DCU’s new campaign is focusing on challenges in education, healthcare and global resources, reports Claire O’Connell.
If you wanted to launch a campaign for the future, you could not choose a better day than 21 October 2015 – the date to which Marty McFly travelled in the Hollywood blockbuster Back to the Future II.
But the new campaign that Dublin City University launched today at The Helix has its sights set on a less fictional future, putting the focus on key challenges in areas such as healthcare and ageing, global resources, journalism and education.
Unveiling the fundraising drive, which seeks to raise €100m in philanthropic and corporate support as part of a larger €323m development programme, DCU president Prof Brian MacCraith described it as an important day in the short history of the university, which was established in 1980 and today ranks among the Top 100 young (where young means under 50 years old) universities in the world.
“This is about the strategic advancement of the university in research and innovation, in teaching and learning and in student development,” he told Siliconrepublic.com.
One of the biggest opportunities — and challenges — that we face as a species is that we are living for longer, notes Professor Christine Loscher, who leads the Centre for Healthy Ageing (CHAnge), one of the campaign initiatives at DCU.
“Because we are living longer, the incidence of chronic disease is increasing and that presents challenges, including the rising cost of healthcare and the risk of developing multiple diseases,” she says.
Education, research and technology have important roles to play in tackling those challenges, she adds, referring to programmes at DCU such as MedEx, which runs group exercise sessions for people with cardiovascular disease, respiratory conditions, diabetes and during cancer recovery, and PATHway, which is developing an online programme that can provide feedback and social interaction for people who exercise at home.
“Empowering people to play a part in their own healthcare is a really key objective here, but to do that you need to integrate psychology, behavioural science, ICT, analytics, sensors, sports science and an understanding of a disease itself,” she says. “So the CHAnge project will be a mechanism for enabling those researchers to come together, and ultimately we want to create a society of healthy ageing.”
Water, water everywhere
Water is another global challenge in DCU’s sights, and Prof Fiona Regan, who directs the DCU Water Institute, describes how the university wants to train PhD researchers working on water across various disciplines including business, finance and sustainability, engineering and sciences, ethics and communications.
Individual projects are using nanotechnology to treat wastewater, harnessing sensors and analytics to prevent floods, monitoring beaches for microbes to ensure safe bathing and developing low-cost disinfection for drinking water in poorly-resourced areas.
Future media and sport
The changing natures of media and sport are also among the 21 areas in DCU’s campaign list, and the Institute for Future Media and Journalism (FuJo), which is directed by Dr Jane Suiter, will explore how data and technology can enable quality reporting. “It is recognising that the future of journalism will have a strong data and technology component to it,” says MacCraith. “We want to shape the future of journalism by creating a thought leadership and discussion forum to explore how data analytics, digital technologies and the core principles of journalism will combine to provide a sustainable future in media.”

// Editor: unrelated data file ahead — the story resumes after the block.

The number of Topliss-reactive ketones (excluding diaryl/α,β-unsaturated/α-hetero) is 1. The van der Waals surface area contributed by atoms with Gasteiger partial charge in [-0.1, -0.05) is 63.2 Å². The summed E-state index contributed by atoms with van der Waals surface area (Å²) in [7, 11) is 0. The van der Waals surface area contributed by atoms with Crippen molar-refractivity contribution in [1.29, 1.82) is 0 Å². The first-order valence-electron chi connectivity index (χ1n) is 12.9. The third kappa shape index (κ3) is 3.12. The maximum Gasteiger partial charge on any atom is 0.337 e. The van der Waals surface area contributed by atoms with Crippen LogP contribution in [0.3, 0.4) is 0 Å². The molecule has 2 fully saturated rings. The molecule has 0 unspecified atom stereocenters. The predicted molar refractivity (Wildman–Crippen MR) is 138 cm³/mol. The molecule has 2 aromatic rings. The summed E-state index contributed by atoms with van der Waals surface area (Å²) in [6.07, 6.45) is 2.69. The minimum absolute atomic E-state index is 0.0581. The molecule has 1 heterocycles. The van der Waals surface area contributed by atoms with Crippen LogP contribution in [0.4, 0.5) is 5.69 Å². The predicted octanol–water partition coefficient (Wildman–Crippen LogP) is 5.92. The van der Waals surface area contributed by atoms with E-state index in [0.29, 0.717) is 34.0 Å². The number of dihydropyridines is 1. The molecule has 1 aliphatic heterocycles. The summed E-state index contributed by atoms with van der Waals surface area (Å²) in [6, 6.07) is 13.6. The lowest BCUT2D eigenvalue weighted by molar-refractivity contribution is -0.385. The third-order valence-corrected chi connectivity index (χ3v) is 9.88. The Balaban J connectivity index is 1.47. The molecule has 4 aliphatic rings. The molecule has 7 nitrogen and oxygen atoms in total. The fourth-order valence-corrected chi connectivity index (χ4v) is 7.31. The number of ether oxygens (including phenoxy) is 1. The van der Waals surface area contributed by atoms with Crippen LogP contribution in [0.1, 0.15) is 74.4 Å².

Sport is getting a boost too with the GAA National Education and Research Centre at DCU, which will use technology to analyse and improve player performance and explore issues around player welfare, coaching and even refereeing, according to MacCraith. “It will be a national resource for every GAA club in every county on the island of Ireland,” he says.
It starts with education
Education is also set to feel the impact through the new Institute of Education at DCU, Ireland’s first university faculty of education.
“It is about preparing a new cohort of teachers for Ireland’s future, teachers that have come through a research-intensive environment, including in key areas such as digital learning, STEM education and assessment, all key elements of the digital schools strategy,” says MacCraith. “These teachers will emerge at the cutting edge of knowledge in these areas and carry that with them into schools.”
Keynote speaker at today’s launch, futurist Dr Peter Cochrane, acknowledged the importance of education to prepare for a world where artificial intelligence is coming to the fore.
“Education has to change,” he said. “It was created during the industrial revolution to churn out fodder for the machine, and we now need a different way of doing things… we have to think differently.”
Cochrane wants to see a model that enables people to learn any place and any time, with less focus on feats of memory and more on thinking through problems.
“Recalling facts and figures and processes is not a measure of intelligence, my laptop can do that — problem-solving, creativity, that is where intelligence lies. The rate of education change has got to be linked to industry, it has got to be linked to society and we have to try to get ahead of the change and not be in the wake.”
Look to the future
With one-quarter of the €100m funding already raised in the ‘quiet phase’ of DCU’s campaign, MacCraith is confident that the remainder is achievable.
And the date couldn’t go without a nod to McFly. “It’s an amazing coincidence, I wish we could take credit for it,” says MacCraith. “But it speaks to envisioning the future and that is what this university is targeting, not resting on its laurels but moving forward to make an impact nationally and internationally and shaping the future through our research and our graduates.”